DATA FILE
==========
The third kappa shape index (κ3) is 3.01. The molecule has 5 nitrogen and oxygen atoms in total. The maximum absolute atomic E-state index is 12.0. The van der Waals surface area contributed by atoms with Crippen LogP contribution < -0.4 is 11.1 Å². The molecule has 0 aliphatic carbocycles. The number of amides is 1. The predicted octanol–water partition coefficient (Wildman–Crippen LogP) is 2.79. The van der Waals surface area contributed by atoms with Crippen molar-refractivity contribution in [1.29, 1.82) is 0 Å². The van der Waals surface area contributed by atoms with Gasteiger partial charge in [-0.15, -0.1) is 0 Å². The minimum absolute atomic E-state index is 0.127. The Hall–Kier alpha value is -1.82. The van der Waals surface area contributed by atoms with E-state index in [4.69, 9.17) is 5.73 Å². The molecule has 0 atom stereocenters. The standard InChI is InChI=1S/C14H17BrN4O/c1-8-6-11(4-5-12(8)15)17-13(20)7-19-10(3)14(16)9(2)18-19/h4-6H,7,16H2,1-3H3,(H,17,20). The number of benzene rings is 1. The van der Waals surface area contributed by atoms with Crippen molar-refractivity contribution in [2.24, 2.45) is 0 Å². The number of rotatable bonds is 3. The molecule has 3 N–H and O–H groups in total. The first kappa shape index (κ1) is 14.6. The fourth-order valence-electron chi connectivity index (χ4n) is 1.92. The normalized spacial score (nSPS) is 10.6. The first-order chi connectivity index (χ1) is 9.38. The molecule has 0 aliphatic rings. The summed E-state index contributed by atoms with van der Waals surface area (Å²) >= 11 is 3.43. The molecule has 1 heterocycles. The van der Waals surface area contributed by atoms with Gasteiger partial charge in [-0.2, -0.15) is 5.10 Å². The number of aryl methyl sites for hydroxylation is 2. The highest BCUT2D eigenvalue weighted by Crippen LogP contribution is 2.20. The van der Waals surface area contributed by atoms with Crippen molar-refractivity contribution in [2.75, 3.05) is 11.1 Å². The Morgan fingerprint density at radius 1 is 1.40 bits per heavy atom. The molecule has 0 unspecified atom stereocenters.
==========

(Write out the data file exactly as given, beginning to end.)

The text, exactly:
The third kappa shape index (κ3) is 3.01. The molecule has 5 nitrogen and oxygen atoms in total. The maximum absolute atomic E-state index is 12.0. The van der Waals surface area contributed by atoms with Crippen LogP contribution < -0.4 is 11.1 Å². The molecule has 0 aliphatic carbocycles. The number of amides is 1. The predicted octanol–water partition coefficient (Wildman–Crippen LogP) is 2.79. The van der Waals surface area contributed by atoms with Crippen molar-refractivity contribution in [1.29, 1.82) is 0 Å². The van der Waals surface area contributed by atoms with Gasteiger partial charge in [-0.15, -0.1) is 0 Å². The minimum absolute atomic E-state index is 0.127. The Hall–Kier alpha value is -1.82. The van der Waals surface area contributed by atoms with E-state index in [4.69, 9.17) is 5.73 Å². The molecule has 0 atom stereocenters. The standard InChI is InChI=1S/C14H17BrN4O/c1-8-6-11(4-5-12(8)15)17-13(20)7-19-10(3)14(16)9(2)18-19/h4-6H,7,16H2,1-3H3,(H,17,20). The number of benzene rings is 1. The van der Waals surface area contributed by atoms with Crippen molar-refractivity contribution in [2.24, 2.45) is 0 Å². The number of rotatable bonds is 3. The molecule has 3 N–H and O–H groups in total. The first kappa shape index (κ1) is 14.6. The fourth-order valence-electron chi connectivity index (χ4n) is 1.92. The normalized spacial score (nSPS) is 10.6. The first-order chi connectivity index (χ1) is 9.38. The molecule has 0 aliphatic rings. The summed E-state index contributed by atoms with van der Waals surface area (Å²) >= 11 is 3.43. The molecule has 1 heterocycles. The van der Waals surface area contributed by atoms with Gasteiger partial charge in [-0.2, -0.15) is 5.10 Å². The number of aryl methyl sites for hydroxylation is 2. The highest BCUT2D eigenvalue weighted by Crippen LogP contribution is 2.20. The van der Waals surface area contributed by atoms with Crippen molar-refractivity contribution in [2.75, 3.05) is 11.1 Å². The Morgan fingerprint density at radius 1 is 1.40 bits per heavy atom. The molecule has 0 unspecified atom stereocenters.